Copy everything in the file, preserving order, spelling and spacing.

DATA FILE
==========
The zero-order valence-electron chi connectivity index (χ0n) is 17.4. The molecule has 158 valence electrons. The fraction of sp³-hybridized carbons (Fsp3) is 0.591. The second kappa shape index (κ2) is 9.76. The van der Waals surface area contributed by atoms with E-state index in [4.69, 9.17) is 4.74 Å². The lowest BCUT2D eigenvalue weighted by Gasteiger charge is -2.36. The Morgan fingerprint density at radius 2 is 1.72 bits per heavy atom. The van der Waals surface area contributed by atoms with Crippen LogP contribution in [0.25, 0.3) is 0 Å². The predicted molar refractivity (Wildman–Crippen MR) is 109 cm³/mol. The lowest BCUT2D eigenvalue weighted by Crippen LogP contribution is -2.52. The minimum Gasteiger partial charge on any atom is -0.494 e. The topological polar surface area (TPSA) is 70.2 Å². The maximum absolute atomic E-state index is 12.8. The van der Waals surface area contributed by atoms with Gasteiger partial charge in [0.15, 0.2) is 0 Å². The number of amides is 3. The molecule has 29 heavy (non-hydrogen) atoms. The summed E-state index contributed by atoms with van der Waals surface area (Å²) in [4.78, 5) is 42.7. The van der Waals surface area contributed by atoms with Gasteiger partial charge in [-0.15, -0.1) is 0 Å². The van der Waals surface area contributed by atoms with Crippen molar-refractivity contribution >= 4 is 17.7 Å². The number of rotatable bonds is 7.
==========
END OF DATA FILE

The zero-order valence-electron chi connectivity index (χ0n) is 17.4. The molecule has 158 valence electrons. The fraction of sp³-hybridized carbons (Fsp3) is 0.591. The second kappa shape index (κ2) is 9.76. The van der Waals surface area contributed by atoms with E-state index in [4.69, 9.17) is 4.74 Å². The lowest BCUT2D eigenvalue weighted by Gasteiger charge is -2.36. The Morgan fingerprint density at radius 2 is 1.72 bits per heavy atom. The van der Waals surface area contributed by atoms with Crippen LogP contribution in [0.25, 0.3) is 0 Å². The predicted molar refractivity (Wildman–Crippen MR) is 109 cm³/mol. The lowest BCUT2D eigenvalue weighted by Crippen LogP contribution is -2.52. The minimum Gasteiger partial charge on any atom is -0.494 e. The topological polar surface area (TPSA) is 70.2 Å². The maximum absolute atomic E-state index is 12.8. The van der Waals surface area contributed by atoms with Gasteiger partial charge in [0.15, 0.2) is 0 Å². The number of amides is 3. The molecule has 29 heavy (non-hydrogen) atoms. The summed E-state index contributed by atoms with van der Waals surface area (Å²) in [4.78, 5) is 42.7. The van der Waals surface area contributed by atoms with Gasteiger partial charge in [-0.15, -0.1) is 0 Å². The van der Waals surface area contributed by atoms with Crippen molar-refractivity contribution >= 4 is 17.7 Å². The number of rotatable bonds is 7.